So part of the joy of teaching overseas is the fact that you get to take off and see things that not everyone gets to see. As my time in the US comes to a close, I realized that I hadn't seen half of what I wanted to see... so I took a couple of days of work on Memorial Day weekend and decided to do the seeing!
I visited Arlington Nation Cemetery in Arlington, Virginia. A student at a school I taught at is buried here under special permission. My going there was a way to honour him.
The White House.
The National Treasury.
The War Memorial in DC. I didn't make it to the wall... maybe another time.
Me and Lincoln... you know how it is... the former president asks you to take a shot with him and you gotta oblige! hahaha. I think Lincoln was WAY ahead of his times and I admire him greatly. I really wanted to see this memorial.
The Washington Monument and the Reflecting Pool... just gorgeous, even with the clouds.
The Lincoln Memorial from the outside.
This is a picture of James Madison's house (Montpelier). He was also a former president of the US. It's just outside Orange, VA. The grounds are gorgeous and worth the visit but I'd skip the house tour for a couple of years. They are busy restoring it so there just isn't much in it.
The house of Thomas Jefferson (Monticello). Well worth the visit. The grounds are AMAZING, the house is super interesting and the tour guide was great. It is just outside of Charlottesville, VA.
Thursday, May 27, 2010
One of my favourite things (besides time spent with a great friend) about England was the availability of wine in drinking boxes. So convenient for a picnic (or metro ride), so inexpensive, and just fun. I've often lamented that they don't have it here in the US or in Canada... but lo and behold, they do now! I found this little gem in the Target today. Love it!!
Sunday, May 23, 2010
So this past week I was invited to the county teacher recognition banquet, which was really lovely. The county pays money for a number of awards etc for teachers each year and pays for a really great dinner for all the teachers involved and the principals of all the schools. It was lovely, and it was lovely to be invited. However, my favourite part was that they tried their best to recognize me as a visiting international teacher... from... KOREA!! hahahaha It was hilarious because they made me stand up. I know that all those other people in there were wondering when did the white girl with the very white name come from Korea?! hahahaha I loved it. It was nice to be invited, but when I think about cost of everything and the lack of supplies etc in the schools and the lack of raises and the loss of jobs these days... well... I can't help but think this money might best be spent other ways until the economy recovers. I don't know.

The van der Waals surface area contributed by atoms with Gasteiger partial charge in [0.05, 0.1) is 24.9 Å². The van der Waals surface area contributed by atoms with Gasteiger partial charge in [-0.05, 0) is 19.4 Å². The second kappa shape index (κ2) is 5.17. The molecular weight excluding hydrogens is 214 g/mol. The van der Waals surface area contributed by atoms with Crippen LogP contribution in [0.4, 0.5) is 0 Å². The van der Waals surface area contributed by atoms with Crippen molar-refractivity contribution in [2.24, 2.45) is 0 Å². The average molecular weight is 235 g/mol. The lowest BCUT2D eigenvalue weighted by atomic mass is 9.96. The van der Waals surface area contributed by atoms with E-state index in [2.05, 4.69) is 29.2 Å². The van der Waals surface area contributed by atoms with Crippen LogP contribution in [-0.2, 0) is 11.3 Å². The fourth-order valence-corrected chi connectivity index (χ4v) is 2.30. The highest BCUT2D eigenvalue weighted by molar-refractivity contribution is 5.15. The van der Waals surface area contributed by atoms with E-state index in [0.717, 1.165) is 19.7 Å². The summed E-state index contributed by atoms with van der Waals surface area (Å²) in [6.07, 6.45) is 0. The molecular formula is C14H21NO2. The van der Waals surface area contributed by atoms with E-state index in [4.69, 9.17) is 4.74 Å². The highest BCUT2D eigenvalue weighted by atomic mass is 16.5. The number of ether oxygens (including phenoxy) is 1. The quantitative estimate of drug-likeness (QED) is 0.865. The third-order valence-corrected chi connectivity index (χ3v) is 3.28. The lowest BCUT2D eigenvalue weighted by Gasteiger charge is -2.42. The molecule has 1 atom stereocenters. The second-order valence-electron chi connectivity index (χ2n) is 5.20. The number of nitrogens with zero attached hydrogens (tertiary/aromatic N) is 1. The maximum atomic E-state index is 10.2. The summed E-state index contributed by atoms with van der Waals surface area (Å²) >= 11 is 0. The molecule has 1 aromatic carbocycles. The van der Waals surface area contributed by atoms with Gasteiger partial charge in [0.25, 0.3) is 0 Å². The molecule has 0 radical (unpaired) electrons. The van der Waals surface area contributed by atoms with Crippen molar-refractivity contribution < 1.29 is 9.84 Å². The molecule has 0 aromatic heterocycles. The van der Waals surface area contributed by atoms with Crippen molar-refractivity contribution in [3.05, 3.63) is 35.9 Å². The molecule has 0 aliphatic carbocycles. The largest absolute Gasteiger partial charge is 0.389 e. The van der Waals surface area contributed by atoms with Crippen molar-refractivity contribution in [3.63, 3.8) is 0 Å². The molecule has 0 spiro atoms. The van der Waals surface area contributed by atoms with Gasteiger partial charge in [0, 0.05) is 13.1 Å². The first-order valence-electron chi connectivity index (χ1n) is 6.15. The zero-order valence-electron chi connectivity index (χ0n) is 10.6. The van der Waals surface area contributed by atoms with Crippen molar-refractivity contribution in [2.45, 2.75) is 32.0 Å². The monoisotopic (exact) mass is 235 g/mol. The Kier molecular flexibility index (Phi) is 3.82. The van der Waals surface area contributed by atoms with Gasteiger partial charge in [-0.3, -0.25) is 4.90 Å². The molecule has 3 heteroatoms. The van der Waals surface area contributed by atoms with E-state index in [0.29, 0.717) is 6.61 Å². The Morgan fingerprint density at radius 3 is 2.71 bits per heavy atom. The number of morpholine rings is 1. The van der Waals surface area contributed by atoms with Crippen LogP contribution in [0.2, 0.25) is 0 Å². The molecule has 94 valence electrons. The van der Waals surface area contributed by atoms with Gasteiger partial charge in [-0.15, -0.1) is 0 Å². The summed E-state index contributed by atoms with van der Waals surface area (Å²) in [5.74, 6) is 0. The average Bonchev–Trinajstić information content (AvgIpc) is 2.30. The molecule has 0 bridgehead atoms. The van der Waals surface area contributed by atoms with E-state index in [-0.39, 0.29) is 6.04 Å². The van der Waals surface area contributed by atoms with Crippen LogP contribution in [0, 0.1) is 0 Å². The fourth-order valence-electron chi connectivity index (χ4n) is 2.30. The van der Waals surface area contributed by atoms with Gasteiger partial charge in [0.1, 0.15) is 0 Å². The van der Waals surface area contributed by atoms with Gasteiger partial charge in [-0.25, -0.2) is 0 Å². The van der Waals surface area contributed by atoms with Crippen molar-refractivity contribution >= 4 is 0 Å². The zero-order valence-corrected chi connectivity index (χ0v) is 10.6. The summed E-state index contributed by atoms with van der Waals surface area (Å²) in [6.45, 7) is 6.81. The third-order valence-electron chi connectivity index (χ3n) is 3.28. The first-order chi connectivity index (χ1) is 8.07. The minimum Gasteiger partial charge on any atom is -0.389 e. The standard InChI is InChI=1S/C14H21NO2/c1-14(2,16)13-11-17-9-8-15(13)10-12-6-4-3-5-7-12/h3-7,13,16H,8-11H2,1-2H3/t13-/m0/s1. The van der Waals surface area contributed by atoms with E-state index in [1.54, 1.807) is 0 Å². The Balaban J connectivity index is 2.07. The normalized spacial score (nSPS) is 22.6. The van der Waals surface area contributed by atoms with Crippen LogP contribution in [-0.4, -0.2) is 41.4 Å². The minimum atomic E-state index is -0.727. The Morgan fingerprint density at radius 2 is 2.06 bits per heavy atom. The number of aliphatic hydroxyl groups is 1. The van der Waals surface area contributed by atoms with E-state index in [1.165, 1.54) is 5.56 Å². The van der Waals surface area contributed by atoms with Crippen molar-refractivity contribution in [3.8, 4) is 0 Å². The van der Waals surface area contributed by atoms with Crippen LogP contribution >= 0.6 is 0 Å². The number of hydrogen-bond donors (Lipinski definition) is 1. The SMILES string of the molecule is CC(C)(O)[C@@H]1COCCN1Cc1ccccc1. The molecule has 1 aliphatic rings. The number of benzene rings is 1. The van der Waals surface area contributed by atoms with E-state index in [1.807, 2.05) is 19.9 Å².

Sunday, May 9, 2010
I don't want people to think that I got into teaching for the financial rewards (obviously not, since you can't make a lot of money at this) or for gifts from students or parents. I do this job because I love it and I believe I was gifted with the ability to do it well. But at the same time, it does feel nice to be recognized and appreciated for the job that we do. Teaching is a lot harder than the general public thinks. I know they believe that it's an 8-3 job with tons of vacation time. But I am at school at 7:15 in the morning and my students arrive at 8:15 and I only get about 20 minutes for lunch (how many of you get hour long lunches?!) and I have 30 minutes for planning (to make stuff for my lessons, plan my lessons, prepare things for the students, do their folders, write notes home, call parents if I need to, email other teachers and professionals about things at school, mark papers, enter grades etc). When that is all done, I usually stick around an extra 30 minutes getting ready for the next day. And there are plenty of days that I take home work because I am just plain old out of time. During the day it is said that teachers make approximately 1,000 decisions that affect the lives of their students and that is STRESSFUL. Never mind the fact that there is constant pressure to keep up with the newest research and methodologies. And then take into account that it's not just one or two children but around 20 at a time... and some of them are sick, some come from home lives that leave a lot to be desired, some are hungry, some are tired, some a needy for attention, some have special needs, some aren't ready for what they need to learn yet, some aren't interested in school, some are beyond what is being shown to you so they are bored and/or acting out and the list goes on. So at the end of the day it is a hard job and if I did it for the money, it just wouldn't be worth it to me. But I find so many rewards in the eyes of my students... and yet, it would be nice to be recognized by the parents and the community at large. This past Thursday was National Teacher's Day. Only two of my students saw fit to give me a card or a gift. I don't need the gifts, but a thank you from the parents would be great. A discount at stores on that day would be AWESOME (did I mention that I spend upwards of $500 for my students and classroom each year?)!! Okay, my rant is over... :)